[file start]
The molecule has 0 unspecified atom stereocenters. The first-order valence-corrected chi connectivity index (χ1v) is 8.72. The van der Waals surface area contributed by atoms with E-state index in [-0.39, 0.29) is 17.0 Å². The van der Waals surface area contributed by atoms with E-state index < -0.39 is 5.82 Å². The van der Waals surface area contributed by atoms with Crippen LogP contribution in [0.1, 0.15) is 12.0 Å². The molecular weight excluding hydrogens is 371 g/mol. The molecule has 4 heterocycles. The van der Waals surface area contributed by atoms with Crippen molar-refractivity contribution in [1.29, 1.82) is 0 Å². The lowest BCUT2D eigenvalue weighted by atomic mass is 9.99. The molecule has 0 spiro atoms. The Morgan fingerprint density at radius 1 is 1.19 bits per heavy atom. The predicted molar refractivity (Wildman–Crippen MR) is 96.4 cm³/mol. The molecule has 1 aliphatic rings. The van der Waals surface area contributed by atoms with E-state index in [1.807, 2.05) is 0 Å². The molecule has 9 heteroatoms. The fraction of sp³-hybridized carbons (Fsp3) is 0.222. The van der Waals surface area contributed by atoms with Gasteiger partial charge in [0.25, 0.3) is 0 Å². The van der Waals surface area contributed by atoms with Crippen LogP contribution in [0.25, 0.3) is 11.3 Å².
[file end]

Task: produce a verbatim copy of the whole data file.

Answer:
The molecule has 0 unspecified atom stereocenters. The first-order valence-corrected chi connectivity index (χ1v) is 8.72. The van der Waals surface area contributed by atoms with E-state index in [-0.39, 0.29) is 17.0 Å². The van der Waals surface area contributed by atoms with E-state index < -0.39 is 5.82 Å². The van der Waals surface area contributed by atoms with Crippen LogP contribution in [0.1, 0.15) is 12.0 Å². The molecular weight excluding hydrogens is 371 g/mol. The molecule has 4 heterocycles. The van der Waals surface area contributed by atoms with Crippen molar-refractivity contribution in [1.29, 1.82) is 0 Å². The lowest BCUT2D eigenvalue weighted by atomic mass is 9.99. The molecule has 0 spiro atoms. The Morgan fingerprint density at radius 1 is 1.19 bits per heavy atom. The predicted molar refractivity (Wildman–Crippen MR) is 96.4 cm³/mol. The molecule has 1 aliphatic rings. The van der Waals surface area contributed by atoms with E-state index in [1.807, 2.05) is 0 Å². The molecule has 9 heteroatoms. The fraction of sp³-hybridized carbons (Fsp3) is 0.222. The van der Waals surface area contributed by atoms with Gasteiger partial charge in [0.25, 0.3) is 0 Å². The van der Waals surface area contributed by atoms with Crippen LogP contribution in [0.25, 0.3) is 11.3 Å².